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One More Public Review Is Anticipated for Planned Amendments to Debt Classification Guidance

· 5 minute read

· 5 minute read

The FASB plans to publish by the end of the summer a final version of an update to U.S. GAAP that will require businesses to more clearly distinguish between debts they must pay right away versus those for which they have more time to settle. But the board is delaying publication of the final update until it has a chance to review a set of editorial and technical changes, the so-called “sweep” issues, in the amendments to U.S. GAAP.

The FASB is delaying publication of the final version of an update to U.S. GAAP that will require businesses to more clearly distinguish between debts they must pay right away versus those for which they have more time to settle.

The accounting board plans to publish the update by the end of the summer to revise how companies report on their balance sheets current versus noncurrent debt. But it needs to meet again before the final update is released to the public, a FASB spokesperson said. The meeting date has not yet been set.

The board plans to discuss the final set of editorial and technical changes, the so-called “sweep” issues, before the update is released along with feedback from its Investor Advisory Committee (PCC) and Private Company Council (PCC). The panels are concerned about the guidance for lines of credit and whether the availability of a credit line should affect the debt’s classification. The panels recently told the FASB that businesses should not be permitted to classify debt as long term solely based on the support of a line of credit.

“That should not be allowed,” said IAC member Brian Kleinhanzl, managing director at Keefe, Bruyette & Woods Inc., at a June 28, 2018 meeting with the FASB.

Kleinhanzl said a line of credit represented an option to borrow but was not an obligation to use the credit. In addition, while a business may have the ability to borrow against a line of credit, a lender may have the right to block the credit when the borrower most needs it.

“Banks, typically the institutions issuing those lines of credit, can pull those at will sometimes. So that ability to actually borrow is not always there,” he said. “The ability to reclassify one item from current to noncurrent based on something not even present seemed conspicuous to us.”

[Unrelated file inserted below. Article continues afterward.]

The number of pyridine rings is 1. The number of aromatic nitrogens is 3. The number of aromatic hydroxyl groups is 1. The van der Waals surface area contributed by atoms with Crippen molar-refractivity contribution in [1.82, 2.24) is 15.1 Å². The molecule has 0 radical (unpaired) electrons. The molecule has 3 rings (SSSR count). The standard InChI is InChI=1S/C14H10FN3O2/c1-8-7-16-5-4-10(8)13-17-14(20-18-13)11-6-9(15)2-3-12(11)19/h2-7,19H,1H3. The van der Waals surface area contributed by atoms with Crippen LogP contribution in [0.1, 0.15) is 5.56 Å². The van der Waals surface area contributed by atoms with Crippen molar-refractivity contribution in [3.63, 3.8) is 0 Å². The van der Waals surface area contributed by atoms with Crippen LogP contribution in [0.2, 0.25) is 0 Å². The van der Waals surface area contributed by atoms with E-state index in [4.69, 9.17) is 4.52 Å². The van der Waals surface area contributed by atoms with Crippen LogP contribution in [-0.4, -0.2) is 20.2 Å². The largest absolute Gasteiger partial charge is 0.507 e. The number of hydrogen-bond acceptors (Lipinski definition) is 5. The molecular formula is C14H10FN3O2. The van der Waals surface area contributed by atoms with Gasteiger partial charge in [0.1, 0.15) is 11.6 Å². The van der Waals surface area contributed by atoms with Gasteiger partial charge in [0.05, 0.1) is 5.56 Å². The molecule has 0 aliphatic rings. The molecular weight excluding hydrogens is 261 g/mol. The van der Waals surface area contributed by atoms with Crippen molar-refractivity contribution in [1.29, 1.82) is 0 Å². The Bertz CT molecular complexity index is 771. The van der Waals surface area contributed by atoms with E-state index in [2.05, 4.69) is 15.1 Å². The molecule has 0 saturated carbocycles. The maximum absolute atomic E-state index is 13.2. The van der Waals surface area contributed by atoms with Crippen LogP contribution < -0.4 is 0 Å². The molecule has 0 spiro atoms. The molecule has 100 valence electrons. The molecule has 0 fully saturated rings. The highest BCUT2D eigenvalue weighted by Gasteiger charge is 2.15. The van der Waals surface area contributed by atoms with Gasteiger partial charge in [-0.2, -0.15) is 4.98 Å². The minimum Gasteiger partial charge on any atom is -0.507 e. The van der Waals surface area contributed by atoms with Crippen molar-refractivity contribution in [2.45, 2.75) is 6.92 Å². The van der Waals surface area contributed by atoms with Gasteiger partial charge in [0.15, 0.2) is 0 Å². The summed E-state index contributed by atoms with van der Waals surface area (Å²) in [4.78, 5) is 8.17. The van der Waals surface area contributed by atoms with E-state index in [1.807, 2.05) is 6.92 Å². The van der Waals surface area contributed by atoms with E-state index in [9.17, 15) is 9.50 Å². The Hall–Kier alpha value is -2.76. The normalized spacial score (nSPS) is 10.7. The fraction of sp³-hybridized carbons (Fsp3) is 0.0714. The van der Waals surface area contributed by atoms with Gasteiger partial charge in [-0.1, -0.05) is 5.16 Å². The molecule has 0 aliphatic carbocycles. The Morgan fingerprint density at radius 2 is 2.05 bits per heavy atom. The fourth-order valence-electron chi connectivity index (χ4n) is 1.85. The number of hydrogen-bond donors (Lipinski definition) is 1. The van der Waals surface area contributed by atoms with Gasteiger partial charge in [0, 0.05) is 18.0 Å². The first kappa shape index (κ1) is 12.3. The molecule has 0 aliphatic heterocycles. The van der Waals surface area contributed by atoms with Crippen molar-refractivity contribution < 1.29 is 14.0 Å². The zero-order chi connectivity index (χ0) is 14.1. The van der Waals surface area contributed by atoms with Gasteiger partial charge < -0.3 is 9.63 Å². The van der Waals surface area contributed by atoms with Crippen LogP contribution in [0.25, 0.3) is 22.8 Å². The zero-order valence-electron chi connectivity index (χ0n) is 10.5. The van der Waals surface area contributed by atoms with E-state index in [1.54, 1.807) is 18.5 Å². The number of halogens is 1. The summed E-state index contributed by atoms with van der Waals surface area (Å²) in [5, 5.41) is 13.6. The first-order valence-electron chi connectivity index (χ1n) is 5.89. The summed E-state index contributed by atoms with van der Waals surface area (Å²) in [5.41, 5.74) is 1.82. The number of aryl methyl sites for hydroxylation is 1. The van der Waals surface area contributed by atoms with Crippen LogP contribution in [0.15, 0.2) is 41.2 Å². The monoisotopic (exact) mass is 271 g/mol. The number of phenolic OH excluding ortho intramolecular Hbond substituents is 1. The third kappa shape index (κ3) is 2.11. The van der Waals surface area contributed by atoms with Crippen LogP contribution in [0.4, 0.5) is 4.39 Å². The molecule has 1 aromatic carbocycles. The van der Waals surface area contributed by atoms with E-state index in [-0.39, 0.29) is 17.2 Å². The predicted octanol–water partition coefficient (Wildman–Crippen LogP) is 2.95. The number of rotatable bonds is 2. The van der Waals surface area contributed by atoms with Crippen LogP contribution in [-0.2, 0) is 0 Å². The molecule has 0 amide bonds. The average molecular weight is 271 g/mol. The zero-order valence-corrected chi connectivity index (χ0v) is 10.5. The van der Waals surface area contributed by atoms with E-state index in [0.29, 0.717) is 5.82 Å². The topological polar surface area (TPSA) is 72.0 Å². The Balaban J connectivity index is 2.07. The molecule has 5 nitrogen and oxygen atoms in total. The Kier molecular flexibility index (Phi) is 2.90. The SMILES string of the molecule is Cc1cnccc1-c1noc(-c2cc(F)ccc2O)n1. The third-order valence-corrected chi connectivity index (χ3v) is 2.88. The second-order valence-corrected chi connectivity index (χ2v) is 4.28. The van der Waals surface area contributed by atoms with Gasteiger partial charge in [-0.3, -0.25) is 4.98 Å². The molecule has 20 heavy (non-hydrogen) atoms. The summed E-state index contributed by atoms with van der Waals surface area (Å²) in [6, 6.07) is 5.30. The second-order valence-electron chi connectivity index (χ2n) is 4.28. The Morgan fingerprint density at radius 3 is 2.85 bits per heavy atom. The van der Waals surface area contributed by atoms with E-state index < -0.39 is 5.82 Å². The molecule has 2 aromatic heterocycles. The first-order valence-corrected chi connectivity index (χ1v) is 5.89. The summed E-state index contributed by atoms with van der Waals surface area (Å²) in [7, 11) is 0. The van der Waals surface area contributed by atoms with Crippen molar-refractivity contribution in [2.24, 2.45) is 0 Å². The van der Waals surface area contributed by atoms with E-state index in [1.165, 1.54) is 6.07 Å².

PCC member Richard Reisig, shareholder and technical director, attest services, at Anderson ZurMuehlen & Co. P.C. in Great Falls, Montana, said during a June 26 meeting that letting the presence of a credit line determine whether debt can be classified as long term would confuse investors, auditors, and financial executives and make a company’s debt less transparent than before the board tried to address the debt classification problem.

The debt classification project has been a long-running effort for the FASB. The board started discussing the issue in January 2015, aiming to draw up a simple proposal to get rid of the complex, transaction-specific debt classification guidance in U.S. GAAP and make the guidance more understandable.

The FASB’s plan, based on the January 2017 Proposed Accounting Standards Update (ASU) No. 2016-200, Debt (Topic 470): Simplifying the Classification of Debt in a Classified Balance Sheet — Current Versus Noncurrent, offers a general principle for classifying debt. The final update is expected to permit debt to be classified as noncurrent if it has a scheduled settlement date more than one year or operating cycle after the balance sheet date, or if the debtor has the right to defer settlement of the liability for at least one year.

In September, the FASB agreed to clarify that if, before the balance sheet date, a business has in place a third-party arrangement, such as a line of credit, that would let it avoid paying its debts within 12 months of the balance sheet date, the debt should be classified as noncurrent. The accounting board reasoned that the contractual right to defer settlement would be enough to mark the debt as long term and not short term.

Members of the PCC and the IAC said the FASB should revisit that decision.

“You really didn’t have a contractual right to defer” the debt, said PCC Chair Candace Wright, director with Postlethwaite & Netterville, a Baton Rouge, Louisiana, accounting and business advisory firm.

The project was initiated to simplify FASB ASC 470, Debt, which requires financial executives and auditors to consider specific guidance for classifying long-term and short-term debt. The requirements differ depending on the type of debt arrangement, such as a loan covenant, revolving credit, and other specialized types of loans, and the guidance does not cover all scenarios. The FASB wanted to come up with a broad principle to classify debt based on a contract’s terms and the company’s compliance with the loan or bond covenants.

The effort was controversial from the start, with companies warning that the changes the FASB was contemplating would hurt small businesses and make more of their debts look like they were due in the short term. They feared that construction companies and contractors would be forced to shift liabilities to the short-term category. If state regulators concluded that a contractor had too many current debts on its balance sheet, it could be barred from bidding on some projects and lose business.

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